Physiotherapy for Groin Pain

Groin injuries are common in sports involving changes of direction and kicking. In people who do not play sports, groin pain can also be associated with strain injuries from lifting or where a person’s leg has been forced sideways.

What are the causes of Groin Pain?

• Muscle strains or tendinopathy of the inner thigh muscles, also called the adductors.
• Dysfunction of the joint at the front of the pelvis, known as the pubic symphysis (this condition is commonly called osteitis pubis).
• Muscle strains or tendinopathy of the muscles on the front of the thigh, also called the hip flexors.
• Internal snapping hip syndrome, which occurs when one of the large muscles that cross through the pelvis and into the groin rubs over a bony prominence within the lower pelvis.
• Sports hernia, which is an injury to the inguinal ligament of the lower pelvis.
• Pain related to the hip joint, including femoro-acetabular impingement (FAI), labral tear and osteoarthritis.
Referred pain from the lumbar spine, lower abdomen or pelvis.

How is Groin Pain treated?

The groin is a complex area with lots of overlap in anatomical structures. Before any treatment commences, our physiotherapists will perform a thorough assessment to avoid misdiagnosis, inappropriate or ineffective treatment. Depending on the assessment and diagnosis, treatment may consist of:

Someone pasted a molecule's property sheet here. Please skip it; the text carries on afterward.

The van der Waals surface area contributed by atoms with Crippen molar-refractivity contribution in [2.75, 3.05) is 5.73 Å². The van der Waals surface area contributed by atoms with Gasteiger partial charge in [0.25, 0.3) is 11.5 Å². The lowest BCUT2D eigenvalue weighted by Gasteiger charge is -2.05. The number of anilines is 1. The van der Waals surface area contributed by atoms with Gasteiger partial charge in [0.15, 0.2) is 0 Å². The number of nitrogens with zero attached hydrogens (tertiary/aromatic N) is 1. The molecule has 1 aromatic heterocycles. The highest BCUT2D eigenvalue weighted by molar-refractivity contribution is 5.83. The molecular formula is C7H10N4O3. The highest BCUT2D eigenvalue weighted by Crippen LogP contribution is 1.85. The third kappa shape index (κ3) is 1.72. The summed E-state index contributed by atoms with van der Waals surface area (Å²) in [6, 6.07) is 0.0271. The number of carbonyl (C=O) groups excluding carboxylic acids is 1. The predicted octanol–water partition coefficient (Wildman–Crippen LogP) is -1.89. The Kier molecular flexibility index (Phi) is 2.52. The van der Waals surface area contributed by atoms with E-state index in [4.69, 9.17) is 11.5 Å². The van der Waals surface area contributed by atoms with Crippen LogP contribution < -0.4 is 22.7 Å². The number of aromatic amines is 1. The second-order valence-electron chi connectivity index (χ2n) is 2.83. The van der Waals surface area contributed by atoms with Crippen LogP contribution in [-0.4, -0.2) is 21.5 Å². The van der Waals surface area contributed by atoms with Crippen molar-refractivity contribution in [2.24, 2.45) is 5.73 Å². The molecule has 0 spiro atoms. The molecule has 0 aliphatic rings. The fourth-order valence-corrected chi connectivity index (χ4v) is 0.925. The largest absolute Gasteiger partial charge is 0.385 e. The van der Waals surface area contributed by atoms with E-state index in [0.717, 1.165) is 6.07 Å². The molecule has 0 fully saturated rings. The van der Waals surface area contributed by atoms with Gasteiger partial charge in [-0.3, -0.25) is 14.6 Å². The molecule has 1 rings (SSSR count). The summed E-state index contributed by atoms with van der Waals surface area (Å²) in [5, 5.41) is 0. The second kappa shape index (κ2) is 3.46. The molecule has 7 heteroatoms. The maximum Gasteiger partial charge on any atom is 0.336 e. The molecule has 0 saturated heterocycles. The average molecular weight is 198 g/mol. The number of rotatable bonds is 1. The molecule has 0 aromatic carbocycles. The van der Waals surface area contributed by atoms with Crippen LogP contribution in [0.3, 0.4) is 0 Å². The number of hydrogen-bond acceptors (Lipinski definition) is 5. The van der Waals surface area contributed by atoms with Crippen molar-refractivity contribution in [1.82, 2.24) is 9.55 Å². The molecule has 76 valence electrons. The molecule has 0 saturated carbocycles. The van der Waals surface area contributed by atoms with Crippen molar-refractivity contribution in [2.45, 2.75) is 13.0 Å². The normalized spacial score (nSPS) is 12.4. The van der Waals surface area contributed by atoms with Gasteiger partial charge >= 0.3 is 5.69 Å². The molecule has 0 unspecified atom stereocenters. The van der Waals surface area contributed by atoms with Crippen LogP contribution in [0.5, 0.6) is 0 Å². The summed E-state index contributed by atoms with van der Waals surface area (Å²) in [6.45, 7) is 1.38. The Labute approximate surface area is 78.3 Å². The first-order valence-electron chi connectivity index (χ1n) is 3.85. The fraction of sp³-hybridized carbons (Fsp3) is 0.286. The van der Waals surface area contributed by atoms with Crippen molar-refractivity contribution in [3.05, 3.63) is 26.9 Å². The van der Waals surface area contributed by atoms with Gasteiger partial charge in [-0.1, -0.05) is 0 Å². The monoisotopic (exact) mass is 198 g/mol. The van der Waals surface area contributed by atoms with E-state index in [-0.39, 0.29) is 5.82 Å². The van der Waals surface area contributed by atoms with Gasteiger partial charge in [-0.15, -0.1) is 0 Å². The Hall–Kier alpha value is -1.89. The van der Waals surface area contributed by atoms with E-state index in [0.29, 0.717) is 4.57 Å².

• Manual therapy or “hands-on” treatment of the groin muscles, tendons or hip joint.
• Modification of your daily activities or sport to address contributing factors.
• A graded program of injury specific rehabilitation exercises.
• Addressing incorrect biomechanics or movement patterns during activities such as running, kicking or side-stepping (including video analysis in certain cases).
• Sports-specific rehabilitation for patients returning to sport.

Here at Glebe Physio, we are experienced in the assessment and treatment of groin injuries so if you have any further questions, please head over to our Contact Us page or book in today for an appointment and let us help you with your recovery.

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Please note that the information we provide on web pages like this one are for general information and educational purposes. We recommend speaking to a qualified physiotherapist or exercise physiologist to assess your individual situation.